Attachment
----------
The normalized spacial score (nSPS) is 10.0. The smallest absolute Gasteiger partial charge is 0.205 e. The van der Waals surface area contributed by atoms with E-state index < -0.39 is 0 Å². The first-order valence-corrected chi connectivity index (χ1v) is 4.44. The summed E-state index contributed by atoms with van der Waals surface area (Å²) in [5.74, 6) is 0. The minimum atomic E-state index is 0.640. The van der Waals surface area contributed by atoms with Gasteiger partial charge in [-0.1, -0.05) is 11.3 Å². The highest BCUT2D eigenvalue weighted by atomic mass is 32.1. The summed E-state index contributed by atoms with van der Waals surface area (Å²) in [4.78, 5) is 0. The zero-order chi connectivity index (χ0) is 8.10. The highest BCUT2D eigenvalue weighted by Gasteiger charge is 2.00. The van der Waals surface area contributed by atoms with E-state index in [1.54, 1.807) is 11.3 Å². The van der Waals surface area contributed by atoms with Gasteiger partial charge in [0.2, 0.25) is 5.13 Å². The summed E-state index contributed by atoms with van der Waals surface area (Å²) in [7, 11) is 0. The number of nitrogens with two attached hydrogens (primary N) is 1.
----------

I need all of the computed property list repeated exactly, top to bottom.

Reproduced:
The normalized spacial score (nSPS) is 10.0. The smallest absolute Gasteiger partial charge is 0.205 e. The van der Waals surface area contributed by atoms with E-state index < -0.39 is 0 Å². The first-order valence-corrected chi connectivity index (χ1v) is 4.44. The summed E-state index contributed by atoms with van der Waals surface area (Å²) in [5.74, 6) is 0. The minimum atomic E-state index is 0.640. The van der Waals surface area contributed by atoms with Gasteiger partial charge in [-0.1, -0.05) is 11.3 Å². The highest BCUT2D eigenvalue weighted by atomic mass is 32.1. The summed E-state index contributed by atoms with van der Waals surface area (Å²) in [4.78, 5) is 0. The zero-order chi connectivity index (χ0) is 8.10. The highest BCUT2D eigenvalue weighted by Gasteiger charge is 2.00. The van der Waals surface area contributed by atoms with E-state index in [1.54, 1.807) is 11.3 Å². The van der Waals surface area contributed by atoms with Gasteiger partial charge in [0.2, 0.25) is 5.13 Å². The summed E-state index contributed by atoms with van der Waals surface area (Å²) in [7, 11) is 0. The number of nitrogens with two attached hydrogens (primary N) is 1.